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Pereira, M.D.C.; Nunes, D.; Andrade, S.; Ramalho, M.J.; Loureiro, J. Nanoparticles-Loaded Hydrogel System. Encyclopedia. Available online: https://encyclopedia.pub/entry/21398 (accessed on 23 June 2024).
Pereira MDC, Nunes D, Andrade S, Ramalho MJ, Loureiro J. Nanoparticles-Loaded Hydrogel System. Encyclopedia. Available at: https://encyclopedia.pub/entry/21398. Accessed June 23, 2024.
Pereira, Maria Do Carmo, Débora Nunes, Stéphanie Andrade, Maria João Ramalho, Joana Loureiro. "Nanoparticles-Loaded Hydrogel System" Encyclopedia, https://encyclopedia.pub/entry/21398 (accessed June 23, 2024).
Pereira, M.D.C., Nunes, D., Andrade, S., Ramalho, M.J., & Loureiro, J. (2022, April 06). Nanoparticles-Loaded Hydrogel System. In Encyclopedia. https://encyclopedia.pub/entry/21398
Pereira, Maria Do Carmo, et al. "Nanoparticles-Loaded Hydrogel System." Encyclopedia. Web. 06 April, 2022.
Nanoparticles-Loaded Hydrogel System
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Hydrogels are three-dimensional porous structures produced with hydrophilic polymers through physical or chemical cross-linking methods and can be prepared from a wide range of natural and synthetic polymers. Nanoparticles (NPs) are colloidal structures designed and produced to transport drugs across biological barriers. Their optimal size range is approximately between 100 and 200 nm. They protect drugs from degradation, increasing their half-life, improving drugs’ bioavailability, and providing a sustained and localized release.

nanomaterials polymers drug release local delivery

1. Introduction

The physiological barriers of the human body challenge the traditional delivery of drugs, limiting drug access to the desired organs and tissues. Furthermore, the efficacy and retention of drugs in the target tissue are affected by their bioavailability, pharmacokinetic, and pharmacodynamic parameters. These challenges lead to the need for higher dosages and more frequent administrations to reach effective treatment doses, which induces undesirable side effects and toxicity in the other tissues [1].
Over the last years, due to considerable advances in the nanotechnology field, several nanomaterials have been developed as drug delivery systems (DDS). These systems have emerged to overcome the drawbacks of drug administration by improving the drug’s solubility and bioavailability, decreasing drug degradation, and extending the drug’s half-life [2][3]. DDS can provide a specific and targeted therapy, reducing the required dose to achieve a therapeutic effect. DDS capabilities make therapies more accurate, effective, and less invasive by preventing systemic toxicity and unwanted side effects [2][3][4][5]. Among the potential DDS approaches under development, the design of nanoparticles (NPs), hydrogels, and, more recently, NPs-loaded hydrogel (NLH) systems for drug release applications are gaining attention.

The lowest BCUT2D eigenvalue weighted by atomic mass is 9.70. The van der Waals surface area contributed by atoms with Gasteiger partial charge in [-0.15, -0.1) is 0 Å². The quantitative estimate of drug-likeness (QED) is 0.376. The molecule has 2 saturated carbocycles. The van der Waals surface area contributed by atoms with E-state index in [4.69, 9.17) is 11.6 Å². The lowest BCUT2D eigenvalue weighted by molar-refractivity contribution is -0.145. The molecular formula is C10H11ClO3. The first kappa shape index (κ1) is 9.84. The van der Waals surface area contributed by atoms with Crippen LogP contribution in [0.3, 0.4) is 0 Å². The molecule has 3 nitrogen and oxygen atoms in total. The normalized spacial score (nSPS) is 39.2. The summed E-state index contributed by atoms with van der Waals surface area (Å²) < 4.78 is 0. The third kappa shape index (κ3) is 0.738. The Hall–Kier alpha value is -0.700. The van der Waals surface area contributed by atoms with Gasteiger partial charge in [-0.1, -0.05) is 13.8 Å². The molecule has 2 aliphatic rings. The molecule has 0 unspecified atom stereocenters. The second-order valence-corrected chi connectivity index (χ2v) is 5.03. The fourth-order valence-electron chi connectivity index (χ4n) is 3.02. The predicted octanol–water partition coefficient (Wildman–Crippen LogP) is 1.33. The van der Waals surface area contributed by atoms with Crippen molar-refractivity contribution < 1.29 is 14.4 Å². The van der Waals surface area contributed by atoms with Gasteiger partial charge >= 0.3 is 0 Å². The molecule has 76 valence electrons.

The growing advances in the use of nanomaterials led to the need to establish guidelines and regulations for their usage in medicine. Updates in the future are expected to guarantee the quality, effectiveness, and security of these DDS for human use [6]. Besides, scale-up manufacturing is another important condition for clinical use and commercialization of DDS. The clinical application of the DDS faces some concerns regarding their production. When it comes to large-scale production, the procedures should ensure the preservation of the DDS physicochemical characteristics for the desired application since these properties directly affect the efficiency, safety, and drug delivery capabilities of the developed DDS. Simultaneously, the methods must be scalable, reproducible, and cost-effective [7]. Good manufacturing practices verification is required to ensure conformance in large-scale production [6]. In addition, to evaluate whether DDS large-scale production influences clinical performance, comprehensive quality controls of drug carriers are essential [8]. Finally, clinical trials are mandatory to determine the ratio between benefits and risks of the developed DDS [6].
As in vitro studies can only give a partial indication of potential toxicity, in vivo studies are fundamental to evaluate the efficacy and safety of these DDS [4]. In this sense, this entry aims to discuss the most recently developed polymeric NLH systems for biomedical applications focusing on their in vivo performance for different administration routes, including parenteral and topical administration. Polymeric NLH systems integrate NPs into a hydrogel, synergistically combining their individual functionalities and benefits. The resulting system presents increased performance and can be successfully employed as DDS for biomedical applications, including tissue engineering, bacterial applications (e.g., wounds or eye infections), and contact lenses [9][10].

2. Nanoparticles (NPs)-Loaded Hydrogel System